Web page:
Not even in Black Dahomey was it ever, I think, forgotten to the typhus-fever length.
His wife's got the typhus-fever, and he's up nights watching with her—won't let anybody else.
But she proves her sisterhood; her typhus-fever kills them: they actually were her brothers, though denying it!
All at once forty-five out of the eighty girls lay sick of typhus-fever.
A very disagreeable odor is exhaled from the bodies of typhus-fever patients after the first week.
In one cellar lay a lonely old man suffering from typhus-fever.
acute infectious fever, 1785, from Modern Latin (De Sauvages, 1759), from Greek typhos "stupor caused by fever," literally "smoke," from typhein "to smoke," related to typhos "blind," typhon "whirlwind," ultimately origin unknown. The disease so called from the prostration that it causes.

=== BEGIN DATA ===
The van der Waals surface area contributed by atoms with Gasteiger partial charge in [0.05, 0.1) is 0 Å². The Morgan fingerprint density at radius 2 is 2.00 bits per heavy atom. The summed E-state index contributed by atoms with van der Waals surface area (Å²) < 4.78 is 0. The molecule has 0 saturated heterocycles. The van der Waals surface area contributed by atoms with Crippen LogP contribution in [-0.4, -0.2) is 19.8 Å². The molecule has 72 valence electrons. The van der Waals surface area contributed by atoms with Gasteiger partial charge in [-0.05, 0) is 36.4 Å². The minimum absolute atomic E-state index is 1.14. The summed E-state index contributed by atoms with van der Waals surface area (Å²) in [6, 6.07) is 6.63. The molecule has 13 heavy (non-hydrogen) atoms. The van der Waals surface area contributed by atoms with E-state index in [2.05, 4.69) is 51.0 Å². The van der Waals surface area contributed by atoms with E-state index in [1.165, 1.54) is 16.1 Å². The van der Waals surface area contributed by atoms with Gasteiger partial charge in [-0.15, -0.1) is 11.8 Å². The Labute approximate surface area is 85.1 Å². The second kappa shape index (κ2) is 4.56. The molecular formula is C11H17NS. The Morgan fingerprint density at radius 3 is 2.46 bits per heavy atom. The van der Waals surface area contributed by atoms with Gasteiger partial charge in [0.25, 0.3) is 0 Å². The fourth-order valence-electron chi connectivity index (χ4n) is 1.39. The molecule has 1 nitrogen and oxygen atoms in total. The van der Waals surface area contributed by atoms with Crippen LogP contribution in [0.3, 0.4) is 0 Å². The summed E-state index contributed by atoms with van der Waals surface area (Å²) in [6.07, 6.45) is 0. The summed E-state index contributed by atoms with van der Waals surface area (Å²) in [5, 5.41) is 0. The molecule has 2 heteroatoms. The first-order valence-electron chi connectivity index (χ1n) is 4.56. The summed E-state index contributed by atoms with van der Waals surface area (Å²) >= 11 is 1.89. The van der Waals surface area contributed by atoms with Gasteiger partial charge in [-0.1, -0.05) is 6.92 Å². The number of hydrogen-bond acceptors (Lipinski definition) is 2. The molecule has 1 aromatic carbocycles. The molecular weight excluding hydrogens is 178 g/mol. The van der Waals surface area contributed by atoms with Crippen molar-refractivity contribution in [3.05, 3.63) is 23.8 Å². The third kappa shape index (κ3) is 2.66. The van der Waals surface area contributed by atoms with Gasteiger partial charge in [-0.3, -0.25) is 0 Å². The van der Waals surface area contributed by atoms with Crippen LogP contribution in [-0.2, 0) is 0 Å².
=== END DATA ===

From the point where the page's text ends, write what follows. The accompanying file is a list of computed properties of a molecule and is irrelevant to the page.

typhus ty·phus (tī'fəs)
Any of several forms of infectious disease caused by Rickettsia, especially those transmitted by fleas, lice, or mites, and characterized generally by severe headache, sustained high fever, depression, delirium, and the eruption of red rashes on the skin. Also called camp fever, prison fever.
Any of several forms of an infectious disease caused by bacteria of the genus Rickettsia transmitted by fleas, mites, or especially lice, and characterized by severe headache, high fever, and skin rash. Louse-born bacteria that cause typhus are especially virulent and can cause epidemics of the disease, which may be fatal in people with weakened immune systems.